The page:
– Alenanno
    Jul 24, 2011 at 17:43
  • Well, linguists certainly use the term repertoire quite often, though I see no evidence of it being differentiated from vocabulary. I think OP's distinction is largely spurious, to be honest - if you don't know a word well enough to use it, I'm not convinced it means much to say you 'know' it. And do we really need a special term for "swear words a person knows but would never use"? I think for most purposes vocabulary does fine, and repertoire seems to be pretty much a synonym. Jul 24, 2011 at 18:43
  • I agree that if you don't know it well enough to use it, even if you do, it doesn't mean you do know it :D
    – Alenanno
    Jul 24, 2011 at 21:56
  • @Fumblefingers, I know exactly what Texans mean when they say "y'all", but I never use the expression myself. Some Texan may know exactly what "fortnight" means, but never use it themselves. I don't think that is a spurious distinction between the two concepts. (The question I am investigating is about how [word choice] affects people's perception of intelligence.) Jul 25, 2011 at 2:24
  • @Oddthinking: I overstated my case. Yes, it's interesting that people choose what vocabulary and syntax to use, since they normally have many alternatives available. But Americans in general don't say "fortnight" so much as Brits. I don't say "y'all" either. Many people don't say "fck". I don't see it's very significant that some people *rarely/never say some words at all. Not compared to the significance every time they speak that they might well have said things differently, but didn't. Jul 25, 2011 at 2:46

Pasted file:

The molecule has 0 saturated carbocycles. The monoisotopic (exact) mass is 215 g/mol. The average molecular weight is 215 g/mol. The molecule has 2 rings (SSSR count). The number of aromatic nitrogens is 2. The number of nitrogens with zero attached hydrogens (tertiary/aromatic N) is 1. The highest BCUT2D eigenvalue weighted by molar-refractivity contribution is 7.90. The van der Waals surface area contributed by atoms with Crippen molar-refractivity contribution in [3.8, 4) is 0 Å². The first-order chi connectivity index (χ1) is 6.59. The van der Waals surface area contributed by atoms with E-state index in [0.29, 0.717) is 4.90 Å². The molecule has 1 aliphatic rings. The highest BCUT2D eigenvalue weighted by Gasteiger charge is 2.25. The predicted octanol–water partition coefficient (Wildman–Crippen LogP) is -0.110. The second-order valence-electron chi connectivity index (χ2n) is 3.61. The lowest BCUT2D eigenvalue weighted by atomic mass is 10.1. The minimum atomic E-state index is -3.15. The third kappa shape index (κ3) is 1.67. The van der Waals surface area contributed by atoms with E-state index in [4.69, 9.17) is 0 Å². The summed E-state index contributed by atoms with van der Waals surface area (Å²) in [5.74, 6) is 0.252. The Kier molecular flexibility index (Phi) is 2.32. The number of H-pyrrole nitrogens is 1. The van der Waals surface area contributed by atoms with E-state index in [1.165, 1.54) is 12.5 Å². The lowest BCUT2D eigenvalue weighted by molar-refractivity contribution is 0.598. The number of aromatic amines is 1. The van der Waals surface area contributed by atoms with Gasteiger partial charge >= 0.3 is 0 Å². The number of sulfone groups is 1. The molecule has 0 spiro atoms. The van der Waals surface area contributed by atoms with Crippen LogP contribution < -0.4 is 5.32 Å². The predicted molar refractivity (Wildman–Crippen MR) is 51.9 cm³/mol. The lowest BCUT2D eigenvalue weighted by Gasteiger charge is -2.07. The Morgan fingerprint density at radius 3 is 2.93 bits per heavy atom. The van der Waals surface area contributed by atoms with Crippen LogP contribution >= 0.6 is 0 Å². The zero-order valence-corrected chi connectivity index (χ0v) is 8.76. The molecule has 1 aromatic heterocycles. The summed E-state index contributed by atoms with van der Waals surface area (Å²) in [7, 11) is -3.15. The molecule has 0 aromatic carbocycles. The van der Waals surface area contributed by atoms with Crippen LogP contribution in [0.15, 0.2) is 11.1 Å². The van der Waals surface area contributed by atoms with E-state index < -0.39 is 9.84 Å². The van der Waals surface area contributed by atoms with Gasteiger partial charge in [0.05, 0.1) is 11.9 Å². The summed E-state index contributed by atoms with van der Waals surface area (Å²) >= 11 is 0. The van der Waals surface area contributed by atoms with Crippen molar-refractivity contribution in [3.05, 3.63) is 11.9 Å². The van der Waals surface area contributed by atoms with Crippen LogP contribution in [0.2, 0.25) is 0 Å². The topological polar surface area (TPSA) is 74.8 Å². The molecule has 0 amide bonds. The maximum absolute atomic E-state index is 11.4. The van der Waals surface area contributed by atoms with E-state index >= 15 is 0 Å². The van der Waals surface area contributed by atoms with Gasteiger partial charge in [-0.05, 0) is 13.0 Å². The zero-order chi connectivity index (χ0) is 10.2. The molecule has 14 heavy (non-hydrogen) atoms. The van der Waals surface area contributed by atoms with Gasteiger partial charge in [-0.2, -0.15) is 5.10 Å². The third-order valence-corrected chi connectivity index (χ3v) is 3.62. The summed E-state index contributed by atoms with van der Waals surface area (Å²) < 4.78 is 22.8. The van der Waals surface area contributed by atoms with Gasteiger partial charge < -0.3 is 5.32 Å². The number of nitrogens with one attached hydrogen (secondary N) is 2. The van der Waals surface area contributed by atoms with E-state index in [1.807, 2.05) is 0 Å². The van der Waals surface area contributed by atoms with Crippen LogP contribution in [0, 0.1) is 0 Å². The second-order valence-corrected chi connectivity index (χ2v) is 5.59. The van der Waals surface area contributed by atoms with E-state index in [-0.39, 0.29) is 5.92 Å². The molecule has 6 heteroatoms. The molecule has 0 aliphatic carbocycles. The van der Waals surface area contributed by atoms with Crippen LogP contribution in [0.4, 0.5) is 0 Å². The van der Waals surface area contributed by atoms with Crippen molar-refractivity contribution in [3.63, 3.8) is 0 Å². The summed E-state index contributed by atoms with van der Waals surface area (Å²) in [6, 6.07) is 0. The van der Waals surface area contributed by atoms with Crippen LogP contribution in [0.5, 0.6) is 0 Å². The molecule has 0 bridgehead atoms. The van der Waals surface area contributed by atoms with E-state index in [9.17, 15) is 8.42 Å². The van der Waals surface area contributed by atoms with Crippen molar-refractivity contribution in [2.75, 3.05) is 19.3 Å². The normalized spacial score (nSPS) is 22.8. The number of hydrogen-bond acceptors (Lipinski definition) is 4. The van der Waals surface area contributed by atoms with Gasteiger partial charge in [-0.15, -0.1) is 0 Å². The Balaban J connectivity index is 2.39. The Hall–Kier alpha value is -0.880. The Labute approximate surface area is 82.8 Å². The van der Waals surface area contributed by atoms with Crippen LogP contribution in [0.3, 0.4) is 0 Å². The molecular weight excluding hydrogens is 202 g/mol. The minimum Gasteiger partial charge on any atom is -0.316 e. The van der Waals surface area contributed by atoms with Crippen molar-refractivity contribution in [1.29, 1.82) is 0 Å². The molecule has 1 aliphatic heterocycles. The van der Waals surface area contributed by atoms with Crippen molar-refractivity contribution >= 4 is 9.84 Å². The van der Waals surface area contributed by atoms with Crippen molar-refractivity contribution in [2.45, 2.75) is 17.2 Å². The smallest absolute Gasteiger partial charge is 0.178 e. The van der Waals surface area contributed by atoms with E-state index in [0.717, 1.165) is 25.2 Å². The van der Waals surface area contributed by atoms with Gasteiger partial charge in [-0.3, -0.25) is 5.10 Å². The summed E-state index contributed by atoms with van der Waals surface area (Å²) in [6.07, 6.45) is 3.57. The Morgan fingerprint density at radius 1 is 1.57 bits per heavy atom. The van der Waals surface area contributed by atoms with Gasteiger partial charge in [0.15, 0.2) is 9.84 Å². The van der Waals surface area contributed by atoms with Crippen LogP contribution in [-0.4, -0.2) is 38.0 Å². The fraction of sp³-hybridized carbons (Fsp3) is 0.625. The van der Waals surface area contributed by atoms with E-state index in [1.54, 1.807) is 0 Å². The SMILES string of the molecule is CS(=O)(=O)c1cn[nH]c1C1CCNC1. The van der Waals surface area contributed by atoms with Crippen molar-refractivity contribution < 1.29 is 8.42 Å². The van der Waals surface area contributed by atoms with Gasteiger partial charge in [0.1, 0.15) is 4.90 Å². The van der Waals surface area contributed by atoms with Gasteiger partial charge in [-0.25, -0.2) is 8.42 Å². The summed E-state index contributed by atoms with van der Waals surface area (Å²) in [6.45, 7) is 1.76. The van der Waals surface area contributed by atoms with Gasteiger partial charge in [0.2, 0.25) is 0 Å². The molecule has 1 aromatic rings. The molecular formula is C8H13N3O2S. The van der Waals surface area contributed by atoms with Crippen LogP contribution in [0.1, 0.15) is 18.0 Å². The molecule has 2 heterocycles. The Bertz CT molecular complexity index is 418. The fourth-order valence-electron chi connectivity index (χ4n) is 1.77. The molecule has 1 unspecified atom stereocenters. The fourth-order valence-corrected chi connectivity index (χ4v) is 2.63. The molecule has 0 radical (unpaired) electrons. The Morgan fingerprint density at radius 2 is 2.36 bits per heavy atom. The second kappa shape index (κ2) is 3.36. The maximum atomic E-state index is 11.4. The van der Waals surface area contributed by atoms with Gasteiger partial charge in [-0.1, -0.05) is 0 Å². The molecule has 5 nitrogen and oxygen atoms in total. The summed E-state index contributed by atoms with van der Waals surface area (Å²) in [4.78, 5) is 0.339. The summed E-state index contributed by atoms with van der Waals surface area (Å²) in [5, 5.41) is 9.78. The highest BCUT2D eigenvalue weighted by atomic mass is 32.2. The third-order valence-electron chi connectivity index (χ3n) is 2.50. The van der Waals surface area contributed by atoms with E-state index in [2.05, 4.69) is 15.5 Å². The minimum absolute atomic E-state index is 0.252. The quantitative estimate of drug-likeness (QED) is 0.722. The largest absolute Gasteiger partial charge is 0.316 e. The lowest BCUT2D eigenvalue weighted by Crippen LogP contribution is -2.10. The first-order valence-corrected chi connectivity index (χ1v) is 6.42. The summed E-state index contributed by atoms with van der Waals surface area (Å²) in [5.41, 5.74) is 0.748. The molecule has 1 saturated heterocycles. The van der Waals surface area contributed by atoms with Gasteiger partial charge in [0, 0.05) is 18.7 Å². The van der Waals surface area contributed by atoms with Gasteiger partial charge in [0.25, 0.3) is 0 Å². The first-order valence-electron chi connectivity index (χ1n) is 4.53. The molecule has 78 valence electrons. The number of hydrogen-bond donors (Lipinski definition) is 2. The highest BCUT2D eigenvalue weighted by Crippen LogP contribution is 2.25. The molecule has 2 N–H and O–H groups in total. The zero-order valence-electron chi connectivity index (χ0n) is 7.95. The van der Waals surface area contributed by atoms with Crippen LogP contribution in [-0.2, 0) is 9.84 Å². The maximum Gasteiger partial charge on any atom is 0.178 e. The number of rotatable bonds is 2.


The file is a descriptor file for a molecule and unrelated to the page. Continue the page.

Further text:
Productive Vocabulary

The body of words that a person feels comfortable using in writing and speech. Similar to expressive vocabulary. A person's productive vocabulary is usually smaller than their receptive or listening vocabulary.


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    I have heard distinctions between "active vocabulary" (= the words a person would choose from) and "passive vocabulary" (= the words a person knows, but doesn't use). Looks like another name for the "productive vocabulary" listed here, but I don't know which is more correct.
    – rumtscho
    Jul 24, 2011 at 20:05
  • I'd come across productive vocabulary before, but I don't like it because in linguistics productive normally has a different significance. Besides which, OP expected a single word. Anyway this NGram suggests active vocabulary is the more common term, which sounds good to me. Jul 25, 2011 at 2:58

I know this answer is years later but what about the word "lexicon" as the answer to your question? Lexicon


I have been grappling with a word for weeks now. It might be what you guys were looking for. Lexis? It's something in contrast to grammar, and maybe means vocabulary. But the idea is also "meaning". And that is semantics. Words have semantic context, i.e meaning. But sometimes you get collocations and idioms and these light verbs, look vs. have a look, walk vs. take a walk, operate, have an operation, do an operation etc. In these last cases, you can't say all the difference in meaning comes from "vocabulary." ?

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    Hello. nicolette. 'Lexicon / lexis' are usually used to refer to the sum total of words acknowledged to be in say the English language, not just those John Smith normally uses. Admittedly, that is a secondary definition, but fairly confusing. Feb 17, 2018 at 13:10